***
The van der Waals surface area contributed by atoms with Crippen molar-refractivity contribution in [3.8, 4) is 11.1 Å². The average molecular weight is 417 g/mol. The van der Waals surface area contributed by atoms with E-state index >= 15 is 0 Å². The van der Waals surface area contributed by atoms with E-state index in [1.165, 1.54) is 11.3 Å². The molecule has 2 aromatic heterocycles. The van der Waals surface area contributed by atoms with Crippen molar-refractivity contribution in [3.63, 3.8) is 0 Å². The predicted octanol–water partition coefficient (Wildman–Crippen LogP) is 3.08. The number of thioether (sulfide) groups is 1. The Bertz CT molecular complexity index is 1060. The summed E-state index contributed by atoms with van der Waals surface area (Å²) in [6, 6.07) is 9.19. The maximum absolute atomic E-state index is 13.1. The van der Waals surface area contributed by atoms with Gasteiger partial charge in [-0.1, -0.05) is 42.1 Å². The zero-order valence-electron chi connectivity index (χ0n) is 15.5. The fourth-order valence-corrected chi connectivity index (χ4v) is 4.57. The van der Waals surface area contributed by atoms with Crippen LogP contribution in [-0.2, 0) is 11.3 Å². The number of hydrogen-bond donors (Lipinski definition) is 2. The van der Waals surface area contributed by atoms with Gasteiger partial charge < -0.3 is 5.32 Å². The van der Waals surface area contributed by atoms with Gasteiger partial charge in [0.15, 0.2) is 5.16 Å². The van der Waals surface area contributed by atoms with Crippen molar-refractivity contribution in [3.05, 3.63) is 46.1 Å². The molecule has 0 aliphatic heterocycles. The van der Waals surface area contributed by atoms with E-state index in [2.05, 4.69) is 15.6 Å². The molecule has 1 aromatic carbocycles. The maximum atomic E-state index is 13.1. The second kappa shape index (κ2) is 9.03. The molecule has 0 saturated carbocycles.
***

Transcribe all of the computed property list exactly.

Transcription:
The van der Waals surface area contributed by atoms with Crippen molar-refractivity contribution in [3.8, 4) is 11.1 Å². The average molecular weight is 417 g/mol. The van der Waals surface area contributed by atoms with E-state index >= 15 is 0 Å². The van der Waals surface area contributed by atoms with E-state index in [1.165, 1.54) is 11.3 Å². The molecule has 2 aromatic heterocycles. The van der Waals surface area contributed by atoms with Crippen molar-refractivity contribution in [3.63, 3.8) is 0 Å². The predicted octanol–water partition coefficient (Wildman–Crippen LogP) is 3.08. The number of thioether (sulfide) groups is 1. The Bertz CT molecular complexity index is 1060. The summed E-state index contributed by atoms with van der Waals surface area (Å²) in [6, 6.07) is 9.19. The maximum absolute atomic E-state index is 13.1. The van der Waals surface area contributed by atoms with Gasteiger partial charge in [-0.1, -0.05) is 42.1 Å². The zero-order valence-electron chi connectivity index (χ0n) is 15.5. The fourth-order valence-corrected chi connectivity index (χ4v) is 4.57. The van der Waals surface area contributed by atoms with Crippen LogP contribution in [-0.2, 0) is 11.3 Å². The number of hydrogen-bond donors (Lipinski definition) is 2. The van der Waals surface area contributed by atoms with Gasteiger partial charge < -0.3 is 5.32 Å². The van der Waals surface area contributed by atoms with Gasteiger partial charge in [0.15, 0.2) is 5.16 Å². The van der Waals surface area contributed by atoms with Crippen molar-refractivity contribution in [3.05, 3.63) is 46.1 Å². The molecule has 0 aliphatic heterocycles. The van der Waals surface area contributed by atoms with E-state index in [2.05, 4.69) is 15.6 Å². The molecule has 1 aromatic carbocycles. The maximum atomic E-state index is 13.1. The second kappa shape index (κ2) is 9.03. The molecule has 0 saturated carbocycles.